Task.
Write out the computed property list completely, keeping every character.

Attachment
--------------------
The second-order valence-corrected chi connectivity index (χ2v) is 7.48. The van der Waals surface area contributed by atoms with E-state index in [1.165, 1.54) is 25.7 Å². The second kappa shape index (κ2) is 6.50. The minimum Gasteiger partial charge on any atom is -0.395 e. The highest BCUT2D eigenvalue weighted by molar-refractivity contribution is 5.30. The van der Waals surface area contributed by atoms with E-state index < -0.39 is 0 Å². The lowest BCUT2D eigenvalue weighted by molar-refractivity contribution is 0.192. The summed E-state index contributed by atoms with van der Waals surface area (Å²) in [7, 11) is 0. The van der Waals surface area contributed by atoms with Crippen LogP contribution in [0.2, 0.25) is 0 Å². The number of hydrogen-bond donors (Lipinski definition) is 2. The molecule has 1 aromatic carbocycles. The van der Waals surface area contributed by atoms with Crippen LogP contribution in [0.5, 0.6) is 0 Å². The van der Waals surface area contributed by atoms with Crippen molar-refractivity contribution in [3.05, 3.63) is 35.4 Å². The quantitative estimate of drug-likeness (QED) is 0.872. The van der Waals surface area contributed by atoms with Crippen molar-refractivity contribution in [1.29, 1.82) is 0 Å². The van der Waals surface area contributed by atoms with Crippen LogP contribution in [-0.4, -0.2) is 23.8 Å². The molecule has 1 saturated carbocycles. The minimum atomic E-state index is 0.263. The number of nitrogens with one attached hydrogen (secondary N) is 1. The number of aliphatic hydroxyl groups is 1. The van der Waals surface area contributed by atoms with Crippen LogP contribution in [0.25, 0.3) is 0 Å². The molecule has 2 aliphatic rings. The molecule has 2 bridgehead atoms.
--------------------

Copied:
The second-order valence-corrected chi connectivity index (χ2v) is 7.48. The van der Waals surface area contributed by atoms with E-state index in [1.165, 1.54) is 25.7 Å². The second kappa shape index (κ2) is 6.50. The minimum Gasteiger partial charge on any atom is -0.395 e. The highest BCUT2D eigenvalue weighted by molar-refractivity contribution is 5.30. The van der Waals surface area contributed by atoms with E-state index < -0.39 is 0 Å². The lowest BCUT2D eigenvalue weighted by molar-refractivity contribution is 0.192. The summed E-state index contributed by atoms with van der Waals surface area (Å²) in [7, 11) is 0. The van der Waals surface area contributed by atoms with Crippen LogP contribution in [0.2, 0.25) is 0 Å². The number of hydrogen-bond donors (Lipinski definition) is 2. The molecule has 1 aromatic carbocycles. The van der Waals surface area contributed by atoms with Crippen LogP contribution in [0.5, 0.6) is 0 Å². The van der Waals surface area contributed by atoms with Crippen molar-refractivity contribution in [3.05, 3.63) is 35.4 Å². The quantitative estimate of drug-likeness (QED) is 0.872. The van der Waals surface area contributed by atoms with Crippen molar-refractivity contribution in [1.29, 1.82) is 0 Å². The van der Waals surface area contributed by atoms with Crippen LogP contribution in [-0.4, -0.2) is 23.8 Å². The molecule has 1 saturated carbocycles. The minimum atomic E-state index is 0.263. The number of nitrogens with one attached hydrogen (secondary N) is 1. The number of aliphatic hydroxyl groups is 1. The van der Waals surface area contributed by atoms with Crippen LogP contribution in [0.25, 0.3) is 0 Å². The molecule has 2 aliphatic rings. The molecule has 2 bridgehead atoms.